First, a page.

Back in the 1950s/60s, Vinnie, who has a long history with the music industry,  promoted "Little Elvises," who were all the rage on an American Bandstand-type program -- there for their handsome looks rather for any musical talent.   They filled a vacuum between the "raw" -- Jerry Lee Lewis, Little Richard, for example, and the Pat Boone types.  These "handsome Italian kids with tight pants and big hair,"  as Junior's daughter told him in a report she did for school, were "churned up to the surface in the wake of Elvis Presley" in Philadelphia.  The "most pathetic" of the little Elvises was named Giorgio,  and one of the better ones, Bobby Angel, just disappeared one day.  Having no choice, Junior has to take this case seriously, but it isn't long until Junior realizes that someone's after him --  after his first visit to Uncle Vinnie,  someone's already shooting at him.   Hiding out at the North Pole Motel in the Blitzen room, he enlists the help of Louie the Lost, his friend who gained his name when as a getaway driver he got lost in a Compton neighborhood with a trunk full of diamonds.   With the help of his daughter Rina, Junior blazes his way through a very strange case; however, he's actually in for more than he bargained for when Bigelow's widow cozies up to him and when Marge, the North Pole's owner, asks him to find her missing daughter. 

You just have to appreciate Timothy Hallinan's whacked imagination in these books.   Once again, he's done an excellent job in evoking LA's craziness and its overall atmosphere, which really is like nowhere else if you really get to know it.   Junior's character has definitely become a bit more complex since Crashed, especially in his interactions with his daughter and his ambivalence about his ex-wife, especially now that she seems to have a new boyfriend.  Like the other book, his interactions with the other characters are often hysterical, but in this slice of the world Hallinan has created, make perfect sense.  And what characters they are -- crazy as loons some of them.    The author notes that he wanted to "play with the idea with the idea of media imitation" here, but there's also a theme that carries over from Crashed -- namely, the idea that fame can destroy someone who's not prepared for it. Once again, I'm floored by how good this book is -- while it may seem a bit complicated at first, as the few initial "aha" moments are reached, things begin to fall into place easily. Underneath the laughs, there is a sad and rather human human story here. Recommended.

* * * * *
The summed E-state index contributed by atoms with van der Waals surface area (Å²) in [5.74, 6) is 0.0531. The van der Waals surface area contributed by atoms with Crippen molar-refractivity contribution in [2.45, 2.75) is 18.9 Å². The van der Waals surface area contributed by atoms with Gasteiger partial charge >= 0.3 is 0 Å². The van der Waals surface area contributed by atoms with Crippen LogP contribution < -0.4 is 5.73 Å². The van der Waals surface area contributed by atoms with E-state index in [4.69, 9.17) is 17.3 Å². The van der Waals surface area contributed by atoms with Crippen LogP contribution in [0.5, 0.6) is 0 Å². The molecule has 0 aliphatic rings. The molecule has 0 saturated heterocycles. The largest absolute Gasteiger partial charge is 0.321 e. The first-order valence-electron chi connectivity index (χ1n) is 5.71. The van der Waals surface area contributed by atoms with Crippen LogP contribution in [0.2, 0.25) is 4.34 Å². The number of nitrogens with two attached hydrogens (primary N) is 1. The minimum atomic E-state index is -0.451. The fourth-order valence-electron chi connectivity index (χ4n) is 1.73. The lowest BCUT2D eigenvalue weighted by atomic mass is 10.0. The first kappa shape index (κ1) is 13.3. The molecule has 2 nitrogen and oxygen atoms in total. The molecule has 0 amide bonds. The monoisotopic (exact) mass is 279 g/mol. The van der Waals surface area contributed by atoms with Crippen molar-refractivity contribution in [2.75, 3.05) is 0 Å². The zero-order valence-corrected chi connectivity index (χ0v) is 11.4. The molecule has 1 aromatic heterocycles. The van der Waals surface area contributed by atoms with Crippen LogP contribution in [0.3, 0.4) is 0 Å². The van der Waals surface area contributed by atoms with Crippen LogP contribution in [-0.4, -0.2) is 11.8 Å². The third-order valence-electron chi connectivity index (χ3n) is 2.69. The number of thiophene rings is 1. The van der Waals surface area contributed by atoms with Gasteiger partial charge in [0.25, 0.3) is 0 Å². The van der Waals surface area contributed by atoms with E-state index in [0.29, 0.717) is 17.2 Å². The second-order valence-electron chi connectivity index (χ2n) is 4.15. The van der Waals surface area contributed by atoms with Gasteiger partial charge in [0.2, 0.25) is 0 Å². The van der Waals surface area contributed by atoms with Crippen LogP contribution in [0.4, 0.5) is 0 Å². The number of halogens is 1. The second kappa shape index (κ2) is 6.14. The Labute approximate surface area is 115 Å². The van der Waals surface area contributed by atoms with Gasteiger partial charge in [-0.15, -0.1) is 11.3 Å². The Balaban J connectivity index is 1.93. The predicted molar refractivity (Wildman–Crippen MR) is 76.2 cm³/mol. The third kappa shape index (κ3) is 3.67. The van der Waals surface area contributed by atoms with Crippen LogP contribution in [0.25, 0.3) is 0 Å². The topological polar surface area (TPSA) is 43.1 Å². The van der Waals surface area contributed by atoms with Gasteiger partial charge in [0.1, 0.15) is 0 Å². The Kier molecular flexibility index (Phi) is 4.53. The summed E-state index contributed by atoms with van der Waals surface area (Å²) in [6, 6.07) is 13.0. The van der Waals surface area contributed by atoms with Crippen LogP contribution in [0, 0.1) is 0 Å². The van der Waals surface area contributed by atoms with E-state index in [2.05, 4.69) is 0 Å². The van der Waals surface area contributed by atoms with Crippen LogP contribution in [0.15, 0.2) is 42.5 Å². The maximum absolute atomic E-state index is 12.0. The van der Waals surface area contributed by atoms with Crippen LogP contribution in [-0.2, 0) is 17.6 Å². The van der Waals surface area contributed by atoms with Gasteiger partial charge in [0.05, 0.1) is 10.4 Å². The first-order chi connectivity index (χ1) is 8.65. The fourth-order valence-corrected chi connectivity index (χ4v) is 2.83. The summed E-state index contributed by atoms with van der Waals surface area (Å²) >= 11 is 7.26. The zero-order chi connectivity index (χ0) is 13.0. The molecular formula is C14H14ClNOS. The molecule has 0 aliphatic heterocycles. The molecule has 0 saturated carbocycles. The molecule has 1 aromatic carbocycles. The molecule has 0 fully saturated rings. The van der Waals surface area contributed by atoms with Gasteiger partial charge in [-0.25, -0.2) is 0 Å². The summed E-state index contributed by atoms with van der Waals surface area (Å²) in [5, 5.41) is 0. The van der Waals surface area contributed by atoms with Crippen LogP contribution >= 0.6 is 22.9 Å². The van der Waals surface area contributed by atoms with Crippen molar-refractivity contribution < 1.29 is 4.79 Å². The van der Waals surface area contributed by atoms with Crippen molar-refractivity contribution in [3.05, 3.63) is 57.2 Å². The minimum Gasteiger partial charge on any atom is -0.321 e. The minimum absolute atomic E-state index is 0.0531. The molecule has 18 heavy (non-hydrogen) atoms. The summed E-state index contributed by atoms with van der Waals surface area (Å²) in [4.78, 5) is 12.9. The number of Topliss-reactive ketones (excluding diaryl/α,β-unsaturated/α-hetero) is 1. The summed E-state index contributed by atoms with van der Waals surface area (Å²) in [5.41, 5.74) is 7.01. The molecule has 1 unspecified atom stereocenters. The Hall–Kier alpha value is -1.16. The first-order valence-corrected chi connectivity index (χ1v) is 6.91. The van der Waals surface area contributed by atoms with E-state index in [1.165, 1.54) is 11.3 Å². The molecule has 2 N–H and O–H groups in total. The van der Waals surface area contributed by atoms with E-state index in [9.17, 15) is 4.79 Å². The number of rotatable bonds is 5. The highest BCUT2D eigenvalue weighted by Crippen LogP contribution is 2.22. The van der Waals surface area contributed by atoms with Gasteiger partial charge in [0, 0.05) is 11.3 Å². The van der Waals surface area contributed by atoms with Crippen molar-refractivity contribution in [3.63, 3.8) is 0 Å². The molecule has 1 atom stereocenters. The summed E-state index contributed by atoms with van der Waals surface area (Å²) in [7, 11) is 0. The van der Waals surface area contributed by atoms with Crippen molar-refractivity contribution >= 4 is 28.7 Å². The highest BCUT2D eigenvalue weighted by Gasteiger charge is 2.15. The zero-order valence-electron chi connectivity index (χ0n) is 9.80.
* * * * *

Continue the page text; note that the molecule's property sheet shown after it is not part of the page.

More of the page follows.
Moving on to the third and newest book in this series, with grateful thanks to Soho,  Junior's back in The Fame Thief, another story that has its roots in the past and in the entertainment industry.

Soho Crime, 2013
324 pp
ARC from Soho Crime (thanks!)

The Fame Thief might be considered an ode to "all the beautiful and not so beautiful girls everywhere who lose their way in the world without stumbling over anyone kind."

We're back in Hollywood territory once again as Junior takes on a sixty-plus year old mystery.  This time he's not being blackmailed, but he's been summoned and hired by Irwin Dressler, a career mobster who pretty much controlled everything that went on in Hollywood for years.  Dressler is in his 90s, and is taken care of by two thugs named Tuffy and Babe, but he is still one of the most dangerous old men around and someone to whom no one says no.  Junior has been picked up by Dressler to find out who destroyed the career of Dolores La Marr, an actress who was once known as "the most beautiful woman in the world," and a Life Magazine cover girl way back when.  One night in Vegas, 1950, the cops raided a party and everyone was picked up and tossed into jail, but everyone was bailed out within a couple of hours.  Everyone, that is, except Dolores.  A picture taken through the bars of her cell --"no sleep, no shower, no hairbrush, " makeup everywhere from crying -- turned up "everywhere," followed by more stories leaking pictures of Dolores with known criminals.  As Dolores notes, 
"One day I was the wide-eyed innocent from Scranton who was hitting it big in the sticks, and a week later I was the Whore of Babylon, I was a gun moll, I was a paid companion, I was a prostitute...I was over."

Dressler wants to know who set her up back then, and Junior starts looking into Hollywood's past, which is more than connected with the mob. But when he starts digging, people start dying.

The Fame Thief is another fine entry in this series, and like the other two,  filled with that sarcastic, snarky humor that sets this series apart as well as that insider view of Los Angeles. There are a couple of diversions here not found in the others, though -- first, a step back in time to get the picture from Dolores' point of view, cool because I love when the past meets present in any novel;  second, well, let's just say it's an element that took me by surprise and one which I was not so keen on, but I won't spoil it.  I think all in all, this book may have been my favorite as far as storyline (without the final chapter), and I'll definitely look forward to the next installment. 


  1. I have the first on my wishlist, one small step away from actually pressing the button to buy!
    TBR pile is horrendous though.
    I did look at his first character series also, protagonist name escapes me, have you tried it?

    1. Hi
      I haven't tried his other books, but several people have suggested them to me. I believe it's Poke Rafferty. I'll probably take a peek at the first one at least and post my thoughts about it here.